WordPress Development Stack Exchange is a question and answer site for WordPress developers and administrators. Join them; it only takes a minute:

Sign up
Here's how it works:
  1. Anybody can ask a question
  2. Anybody can answer
  3. The best answers are voted up and rise to the top

Is there any way to update all the posts at a time through query or through admin panel. For an example i am having an 1000 posts, how to update all the posts at a time.


share|improve this question
The simple answer is "Yes", you can run any query you want on your DB, there are plenty of hooks and actions available in the WP API that allow you to do updates as well, but your question is a bit too general to provide anything more than "Yes, it's possible." What do you want to update? Do you need it on every post, or just certain posts? Do you need to do it frequently or just one time? What have you tried to do already? – totels Dec 12 '12 at 13:38
I have Migrated my old db to wordpress, i m having thousand posts in my admin panel. If i change the permalink structure to custom all the post show 404 error. so i need to update all the posts. – Elan Dec 12 '12 at 13:49

1) Create a new page and assign a new page template to it, lets say site.com/update and update.php. Inside of update.php write you bulk mechanism:

// grab all your posts
$parts = get_posts(array('post_type' => 'parts', 'numberposts' => -1,))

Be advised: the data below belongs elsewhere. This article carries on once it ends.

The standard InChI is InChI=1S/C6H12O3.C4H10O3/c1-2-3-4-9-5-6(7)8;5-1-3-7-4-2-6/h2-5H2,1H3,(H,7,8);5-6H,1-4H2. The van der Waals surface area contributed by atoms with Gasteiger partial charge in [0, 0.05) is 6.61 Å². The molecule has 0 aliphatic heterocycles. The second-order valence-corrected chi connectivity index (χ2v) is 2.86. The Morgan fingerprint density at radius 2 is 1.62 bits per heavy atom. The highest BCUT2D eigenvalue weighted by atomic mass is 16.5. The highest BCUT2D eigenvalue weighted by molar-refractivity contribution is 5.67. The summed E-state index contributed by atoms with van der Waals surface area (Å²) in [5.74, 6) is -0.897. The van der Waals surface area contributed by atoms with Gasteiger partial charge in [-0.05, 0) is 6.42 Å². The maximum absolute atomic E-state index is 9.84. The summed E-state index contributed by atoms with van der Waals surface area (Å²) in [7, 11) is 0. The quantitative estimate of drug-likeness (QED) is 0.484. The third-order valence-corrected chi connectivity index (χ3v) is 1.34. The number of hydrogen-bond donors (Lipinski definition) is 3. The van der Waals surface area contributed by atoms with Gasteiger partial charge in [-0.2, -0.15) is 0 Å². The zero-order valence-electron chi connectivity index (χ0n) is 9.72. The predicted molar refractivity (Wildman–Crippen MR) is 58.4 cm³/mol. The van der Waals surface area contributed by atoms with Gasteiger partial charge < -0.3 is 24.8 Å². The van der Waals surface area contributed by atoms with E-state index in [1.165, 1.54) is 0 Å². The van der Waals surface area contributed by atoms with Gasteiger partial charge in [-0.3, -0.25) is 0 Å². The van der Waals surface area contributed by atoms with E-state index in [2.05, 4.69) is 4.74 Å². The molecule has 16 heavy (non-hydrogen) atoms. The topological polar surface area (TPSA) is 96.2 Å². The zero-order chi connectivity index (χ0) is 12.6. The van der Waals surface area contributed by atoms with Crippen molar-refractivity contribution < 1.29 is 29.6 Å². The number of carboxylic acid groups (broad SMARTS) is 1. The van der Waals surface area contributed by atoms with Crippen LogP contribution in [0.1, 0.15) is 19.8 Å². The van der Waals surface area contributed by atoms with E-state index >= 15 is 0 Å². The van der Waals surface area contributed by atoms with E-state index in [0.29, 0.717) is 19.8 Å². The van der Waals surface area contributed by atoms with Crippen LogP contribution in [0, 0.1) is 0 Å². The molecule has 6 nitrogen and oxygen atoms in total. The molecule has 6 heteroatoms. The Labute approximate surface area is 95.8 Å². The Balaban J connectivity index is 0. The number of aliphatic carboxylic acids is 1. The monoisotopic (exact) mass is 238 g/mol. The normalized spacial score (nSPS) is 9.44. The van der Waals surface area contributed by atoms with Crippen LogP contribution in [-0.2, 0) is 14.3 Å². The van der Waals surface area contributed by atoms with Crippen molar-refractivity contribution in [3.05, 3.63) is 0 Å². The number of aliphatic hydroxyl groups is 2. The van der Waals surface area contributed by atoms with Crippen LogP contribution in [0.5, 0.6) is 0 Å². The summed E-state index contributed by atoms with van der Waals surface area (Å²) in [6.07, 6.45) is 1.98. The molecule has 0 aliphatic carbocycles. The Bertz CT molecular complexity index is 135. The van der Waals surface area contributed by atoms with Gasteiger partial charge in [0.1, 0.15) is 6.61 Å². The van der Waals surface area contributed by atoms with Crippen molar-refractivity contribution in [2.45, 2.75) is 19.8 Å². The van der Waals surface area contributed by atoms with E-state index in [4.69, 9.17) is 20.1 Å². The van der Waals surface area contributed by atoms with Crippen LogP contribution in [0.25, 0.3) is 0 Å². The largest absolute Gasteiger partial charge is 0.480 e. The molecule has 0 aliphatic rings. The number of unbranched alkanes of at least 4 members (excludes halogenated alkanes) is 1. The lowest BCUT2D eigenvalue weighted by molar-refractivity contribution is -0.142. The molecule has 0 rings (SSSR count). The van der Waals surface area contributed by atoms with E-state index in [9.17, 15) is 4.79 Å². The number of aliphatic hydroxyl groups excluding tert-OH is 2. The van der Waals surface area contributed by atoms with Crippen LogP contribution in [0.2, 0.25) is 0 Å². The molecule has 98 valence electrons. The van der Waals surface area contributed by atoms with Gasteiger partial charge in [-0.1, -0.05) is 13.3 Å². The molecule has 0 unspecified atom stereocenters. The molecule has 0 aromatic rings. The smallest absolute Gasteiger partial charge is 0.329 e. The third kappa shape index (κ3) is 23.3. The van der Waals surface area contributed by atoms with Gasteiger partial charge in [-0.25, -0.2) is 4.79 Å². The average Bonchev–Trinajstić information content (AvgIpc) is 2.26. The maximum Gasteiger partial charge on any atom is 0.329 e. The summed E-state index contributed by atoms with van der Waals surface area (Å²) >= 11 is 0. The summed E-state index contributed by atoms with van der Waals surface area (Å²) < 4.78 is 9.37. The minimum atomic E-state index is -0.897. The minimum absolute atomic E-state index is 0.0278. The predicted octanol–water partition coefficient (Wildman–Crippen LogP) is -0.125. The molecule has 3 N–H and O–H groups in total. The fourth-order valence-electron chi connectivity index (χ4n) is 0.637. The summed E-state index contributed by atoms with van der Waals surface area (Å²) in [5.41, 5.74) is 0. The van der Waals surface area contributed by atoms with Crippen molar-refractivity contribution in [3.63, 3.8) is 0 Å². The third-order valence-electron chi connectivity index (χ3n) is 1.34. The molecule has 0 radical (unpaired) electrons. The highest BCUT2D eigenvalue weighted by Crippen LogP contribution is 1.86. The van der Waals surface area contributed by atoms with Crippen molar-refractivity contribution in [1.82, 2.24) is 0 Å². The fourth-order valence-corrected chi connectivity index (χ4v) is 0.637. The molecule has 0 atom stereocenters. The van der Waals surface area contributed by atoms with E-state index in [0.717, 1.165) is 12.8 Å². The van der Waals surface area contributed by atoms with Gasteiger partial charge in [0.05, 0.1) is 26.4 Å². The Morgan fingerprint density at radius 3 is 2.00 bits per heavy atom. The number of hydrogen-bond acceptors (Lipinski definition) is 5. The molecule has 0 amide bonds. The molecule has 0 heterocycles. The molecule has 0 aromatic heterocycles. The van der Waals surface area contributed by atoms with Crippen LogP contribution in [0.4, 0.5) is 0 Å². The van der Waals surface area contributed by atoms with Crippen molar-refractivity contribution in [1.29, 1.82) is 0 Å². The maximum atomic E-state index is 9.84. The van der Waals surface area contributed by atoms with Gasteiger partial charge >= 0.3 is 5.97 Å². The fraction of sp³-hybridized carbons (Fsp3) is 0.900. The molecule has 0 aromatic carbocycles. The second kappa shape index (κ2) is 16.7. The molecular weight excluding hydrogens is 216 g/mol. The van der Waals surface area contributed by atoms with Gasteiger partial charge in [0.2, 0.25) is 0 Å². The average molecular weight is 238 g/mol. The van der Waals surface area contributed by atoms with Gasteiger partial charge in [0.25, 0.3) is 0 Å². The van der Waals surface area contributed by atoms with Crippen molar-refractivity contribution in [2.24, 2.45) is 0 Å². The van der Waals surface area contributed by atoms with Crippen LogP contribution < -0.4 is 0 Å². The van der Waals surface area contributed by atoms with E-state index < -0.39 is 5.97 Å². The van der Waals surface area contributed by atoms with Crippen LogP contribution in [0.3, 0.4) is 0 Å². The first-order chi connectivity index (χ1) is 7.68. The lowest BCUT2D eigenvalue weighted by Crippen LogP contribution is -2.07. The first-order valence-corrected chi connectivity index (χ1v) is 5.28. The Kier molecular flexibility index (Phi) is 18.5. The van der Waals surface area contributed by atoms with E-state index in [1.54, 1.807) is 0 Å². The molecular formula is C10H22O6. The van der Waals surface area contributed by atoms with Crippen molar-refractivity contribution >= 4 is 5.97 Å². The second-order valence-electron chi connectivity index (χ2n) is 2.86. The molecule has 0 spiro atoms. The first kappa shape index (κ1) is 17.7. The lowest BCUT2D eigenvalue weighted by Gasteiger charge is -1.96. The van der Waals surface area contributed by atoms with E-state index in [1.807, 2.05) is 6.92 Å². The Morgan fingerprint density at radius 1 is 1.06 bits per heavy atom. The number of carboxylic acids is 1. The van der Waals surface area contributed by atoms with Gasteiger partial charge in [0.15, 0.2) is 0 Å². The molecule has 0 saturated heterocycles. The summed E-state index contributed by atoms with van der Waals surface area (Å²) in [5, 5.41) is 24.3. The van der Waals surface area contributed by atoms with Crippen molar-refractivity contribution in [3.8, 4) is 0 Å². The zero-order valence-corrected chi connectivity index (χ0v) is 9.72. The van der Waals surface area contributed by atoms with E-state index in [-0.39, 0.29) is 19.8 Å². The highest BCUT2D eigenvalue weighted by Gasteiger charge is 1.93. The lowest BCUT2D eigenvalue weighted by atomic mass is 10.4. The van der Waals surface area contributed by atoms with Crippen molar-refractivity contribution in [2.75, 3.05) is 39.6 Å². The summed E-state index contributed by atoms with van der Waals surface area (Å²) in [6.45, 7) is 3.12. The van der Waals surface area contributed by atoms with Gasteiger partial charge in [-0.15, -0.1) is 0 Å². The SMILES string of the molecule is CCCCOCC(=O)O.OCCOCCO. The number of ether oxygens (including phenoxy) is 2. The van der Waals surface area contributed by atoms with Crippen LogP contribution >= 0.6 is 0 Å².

// loop through every part
foreach ( $parts as $part ) {
    // get part number
    $partno = get_post_meta( $part->ID, 'parto', true );

    $updated_post = array();
    $updated_post['ID'] = $part->ID;
    $updated_post['post_name'] = $partno;
    wp_update_post( $updated_post ); // update existing posts


You could place this anywhere in your theme but I like to create a page for that so I can easily run a cron job with it.

Next the function to change the slug of every newly created post:

function change_default_slug($id) {
    // get part number
    $partno = get_post_meta( $id, 'parto', true );
    $post_to_update = get_post( $id );

    // prevent empty slug, running at every post_type and infinite loop
    if ( $partno == '' || $post_to_update['post_type'] != 'parts'
      || $post_to_update['post_name'] == $partno )

    $updated_post = array();
    $updated_post['ID'] = $id;
    $updated_post['post_name'] = $partno;
    wp_update_post( $updated_post ); // update newly created post

add_action('save_post', 'change_default_slug');

The code above runs every time a post gets saved (e.g. when published for the first time) and sets a new post_name to the part no.

share|improve this answer
I like the idea of using a custom page to achieve this. – sidonaldson May 12 at 15:50

Your Answer


By posting your answer, you agree to the privacy policy and terms of service.

Not the answer you're looking for? Browse other questions tagged or ask your own question.